Thursday, May 8, 2014

Presuppositionalism Made Simple


Too often there is more dispute on how Presuppositional apologetics should be performed and less practical instruction on how to put it to use. 

There are many great men who have made successful efforts to fill in these gaps in presuppositional apologetics application. John Frame, Greg Bahnsen, James Anderson, Jason Lisle and Sye Ten Bruggencate all come to mind. 

Where Do We Start?

We show existence, truth, goodness, justice, and beauty, can only be made sense of by the truth of Christianity alone. This can take effect in various ways. But it always involves comparing worldviews. We show Christianity to be true by demonstrating its logical opposite is false. Two principles must be followed in this process, (1) no one can be religiously neutral in their beliefs, and (2) no one, except God, can claim the rights of power and authority over all things, especially in intellectual or moral judgements. 

Some one-liner objections I recently encounter on the college campus. 

1. That's your interpretation. 
2. God is prideful
3. God is unloving if babies go to hell
4. The Bible is not God's word.
5. The Bible has been corrupted
6. Genocide is not justice. 
7. The heathen goes to hell without any hope. 

How can all these objections be answered properly without getting away from the gospel? All these questions can successfully be addressed by attacking the underlying presuppositions. Make God in all reasoning the ultimate standard. Man cannot be elevated to the position of God to judge Him. Man must be brought down intellectually to face his position before God--a mere limited creature dependent upon God for everything.   Let's try to do this. How would you answer these above one-liners?    



1. That's your interpretation. Often this objection is given to a particular passage or doctrinal teaching of scripture. You can always quote the disputed passage of Scripture. Ask the objector, "why do you say I am not interpreting this passage correctly?" And then proceed to tell the person its a quotation.  Notice the objector has made a fatal move in his objection. By pressing hard against the scripture's plain meaning, the objector substitutes its content with his desired meaning. He thinks the text has more than one valid interpretation. One interpretation is no better than another. The problem is the objector cannot possibly claim to know the text has multiple valid interpretations unless the objector also claims to interpret the text better than you. Thus the objector refutes himself. The objector claims, "nobody's interpretation is any better;" but in the same breath utters, "except my interpretation that nobody's interpretation is any better." To keep God first in handling this objection one can always simply say, "since you are limited in knowledge how can you know?  You are not God, yet you elevate yourself in the place of God to judge God. By who's authority, power, and right do you sit in judgement of God? If you arbitrarily appoint yourself as judge over God, you are no less than irrational, and no better than insane."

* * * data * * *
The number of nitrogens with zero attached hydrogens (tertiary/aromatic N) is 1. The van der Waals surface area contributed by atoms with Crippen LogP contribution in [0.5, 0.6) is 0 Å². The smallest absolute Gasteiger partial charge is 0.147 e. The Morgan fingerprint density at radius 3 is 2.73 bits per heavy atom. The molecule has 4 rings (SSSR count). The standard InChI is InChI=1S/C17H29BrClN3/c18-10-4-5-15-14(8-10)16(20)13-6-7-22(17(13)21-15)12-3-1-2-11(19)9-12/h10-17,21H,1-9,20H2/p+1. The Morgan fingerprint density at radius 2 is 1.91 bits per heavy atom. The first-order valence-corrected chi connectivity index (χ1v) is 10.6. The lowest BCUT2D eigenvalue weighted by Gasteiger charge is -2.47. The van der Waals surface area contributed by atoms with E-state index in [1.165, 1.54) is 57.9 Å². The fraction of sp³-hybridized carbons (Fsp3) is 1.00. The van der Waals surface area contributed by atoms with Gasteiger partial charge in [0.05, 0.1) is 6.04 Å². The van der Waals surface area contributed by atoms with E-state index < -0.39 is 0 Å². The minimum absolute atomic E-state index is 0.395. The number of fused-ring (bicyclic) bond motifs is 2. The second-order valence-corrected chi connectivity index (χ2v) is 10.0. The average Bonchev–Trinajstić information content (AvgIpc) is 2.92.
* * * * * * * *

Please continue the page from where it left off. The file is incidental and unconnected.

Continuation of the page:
2. God is prideful. This objection takes pride to be immoral. One could challenge the objector to make sense of morals without God. Or one can say the objector is a hypocrite, since he judges God as prideful, yet the objector makes the objection out of pride. He says in his heart, " at least I am not like that." The objector can rightly be corrected by biblical theology. God is the most perfect being and thus there is no pride that resides in Him. He ought to be praised, honored and glorified, not merely because he commands it, but, since he deserves it. He commands, deserves, and is worthy of, worship.